Congress passed nearly $8 billion in tax breaks for Gulf Coast businesses on Friday but denied federal help for casinos, liquor stores and golf courses.
Almost four months after Hurricane Katrina slammed into the coast, destroying businesses and jobs, lawmakers responded to President Bush’s appeal for revitalizing the region with a special enterprise zone.
Both the House and Senate passed the bill by voice vote on Friday.
“It’ll help to get our local government back on its feet, and it’ll help to get our businesses incentivized to come back,” said Rep. William Jefferson, D-La. “It’ll make a huge contribution to restoring and rebuilding our city.”
Liquor stores, casinos left out
The tax breaks for business investment are aimed at luring companies into the region and keeping those that are already there. Companies can use a tax credit to defray salaries if they kept employees on the payroll even while shut down due to storm damage.
Numerous recreational businesses would be prohibited from using the special tax breaks. The list puts limitations on country clubs, casinos, hot tub facilities, liquor stores, massage parlors, golf courses, racetracks and tanning parlors.
A narrowly drawn exception, preventing taxpayer dollars from subsidizing gambling, means companies could consider their hotels and restaurants apart from attached casinos and take advantage of some of the tax breaks.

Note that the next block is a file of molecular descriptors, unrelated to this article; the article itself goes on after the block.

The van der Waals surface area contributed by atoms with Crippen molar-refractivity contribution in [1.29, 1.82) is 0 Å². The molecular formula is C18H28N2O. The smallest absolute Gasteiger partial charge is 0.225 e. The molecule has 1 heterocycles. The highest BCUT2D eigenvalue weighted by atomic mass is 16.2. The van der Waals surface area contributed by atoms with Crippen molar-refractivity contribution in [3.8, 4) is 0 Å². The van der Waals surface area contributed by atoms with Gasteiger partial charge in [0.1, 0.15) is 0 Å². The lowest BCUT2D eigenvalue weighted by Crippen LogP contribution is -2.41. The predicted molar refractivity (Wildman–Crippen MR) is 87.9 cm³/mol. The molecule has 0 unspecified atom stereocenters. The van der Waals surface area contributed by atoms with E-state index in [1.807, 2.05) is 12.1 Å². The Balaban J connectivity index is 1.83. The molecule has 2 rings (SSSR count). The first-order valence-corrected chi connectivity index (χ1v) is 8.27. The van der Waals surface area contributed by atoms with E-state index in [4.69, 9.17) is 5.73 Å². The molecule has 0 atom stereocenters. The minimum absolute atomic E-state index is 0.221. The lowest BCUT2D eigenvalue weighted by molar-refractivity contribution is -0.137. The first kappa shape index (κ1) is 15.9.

Sen. Trent Lott, a Mississippi Republican who pushed for casinos to share in the tax breaks like any other legal business, said he grudgingly swallowed the exception.
“It’s totally bad policy. It’s totally ridiculous. It’s totally hypocritical,” he said. “But this is almost $8 billion. We had to get it done.”
Rep. Frank Wolf, R-Va., drove the effort to deny help to casinos, liquor stores and some other recreational businesses and eventually garnered support from more than 60 other conservative lawmakers in the House.
Some breaks for building low-income housing
Other portions of the bill offer special tax-exempt bond authority to rebuild ruined infrastructure, tax breaks to rehabilitate buildings and expanded tax credits to build more low-income housing in the region.
Some tax cuts would help defray the cost of demolition and cleanup, including a special deduction for cleaning up petroleum products and urban areas with environmental contamination known as “brownfields.”
Small timber operations and public utilities would get special aid. Students in Gulf Coast colleges and universities would see their education tax credits double.
Individuals hurt by hurricanes Rita and Wilma would get assistance already extended to victims of Hurricane Katrina. Those included expanded abilities to recoup casualty losses and withdraw retirement funds without penalty.
The bill also incorporates some other unfinished tax business. It would extend an expiring law that lets soldiers count their combat pay toward the earned income tax credit, a benefit designed to pull low-income workers out of poverty.